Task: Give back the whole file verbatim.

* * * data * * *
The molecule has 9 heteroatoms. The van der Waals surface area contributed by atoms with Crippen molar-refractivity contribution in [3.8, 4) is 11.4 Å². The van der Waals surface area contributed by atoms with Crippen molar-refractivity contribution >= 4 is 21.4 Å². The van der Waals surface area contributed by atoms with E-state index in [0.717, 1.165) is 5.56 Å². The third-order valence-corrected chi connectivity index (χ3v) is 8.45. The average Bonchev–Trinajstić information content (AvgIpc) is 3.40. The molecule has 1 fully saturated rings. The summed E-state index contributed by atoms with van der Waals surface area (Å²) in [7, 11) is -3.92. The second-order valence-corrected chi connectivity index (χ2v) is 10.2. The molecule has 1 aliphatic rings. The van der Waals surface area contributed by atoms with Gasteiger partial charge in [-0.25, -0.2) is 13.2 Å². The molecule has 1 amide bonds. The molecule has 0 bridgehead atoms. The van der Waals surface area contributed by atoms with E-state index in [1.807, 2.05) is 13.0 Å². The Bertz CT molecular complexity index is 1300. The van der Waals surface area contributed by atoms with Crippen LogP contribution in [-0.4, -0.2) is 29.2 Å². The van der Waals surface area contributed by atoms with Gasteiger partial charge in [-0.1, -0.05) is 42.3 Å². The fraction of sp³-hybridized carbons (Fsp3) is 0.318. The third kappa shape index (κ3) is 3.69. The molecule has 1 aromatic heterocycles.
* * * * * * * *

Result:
The molecule has 9 heteroatoms. The van der Waals surface area contributed by atoms with Crippen molar-refractivity contribution in [3.8, 4) is 11.4 Å². The van der Waals surface area contributed by atoms with Crippen molar-refractivity contribution >= 4 is 21.4 Å². The van der Waals surface area contributed by atoms with E-state index in [0.717, 1.165) is 5.56 Å². The third-order valence-corrected chi connectivity index (χ3v) is 8.45. The average Bonchev–Trinajstić information content (AvgIpc) is 3.40. The molecule has 1 fully saturated rings. The summed E-state index contributed by atoms with van der Waals surface area (Å²) in [7, 11) is -3.92. The second-order valence-corrected chi connectivity index (χ2v) is 10.2. The molecule has 1 aliphatic rings. The van der Waals surface area contributed by atoms with Gasteiger partial charge in [-0.25, -0.2) is 13.2 Å². The molecule has 1 amide bonds. The molecule has 0 bridgehead atoms. The van der Waals surface area contributed by atoms with E-state index in [1.807, 2.05) is 13.0 Å². The Bertz CT molecular complexity index is 1300. The van der Waals surface area contributed by atoms with Crippen LogP contribution in [-0.4, -0.2) is 29.2 Å². The van der Waals surface area contributed by atoms with Gasteiger partial charge in [-0.1, -0.05) is 42.3 Å². The fraction of sp³-hybridized carbons (Fsp3) is 0.318. The third kappa shape index (κ3) is 3.69. The molecule has 1 aromatic heterocycles.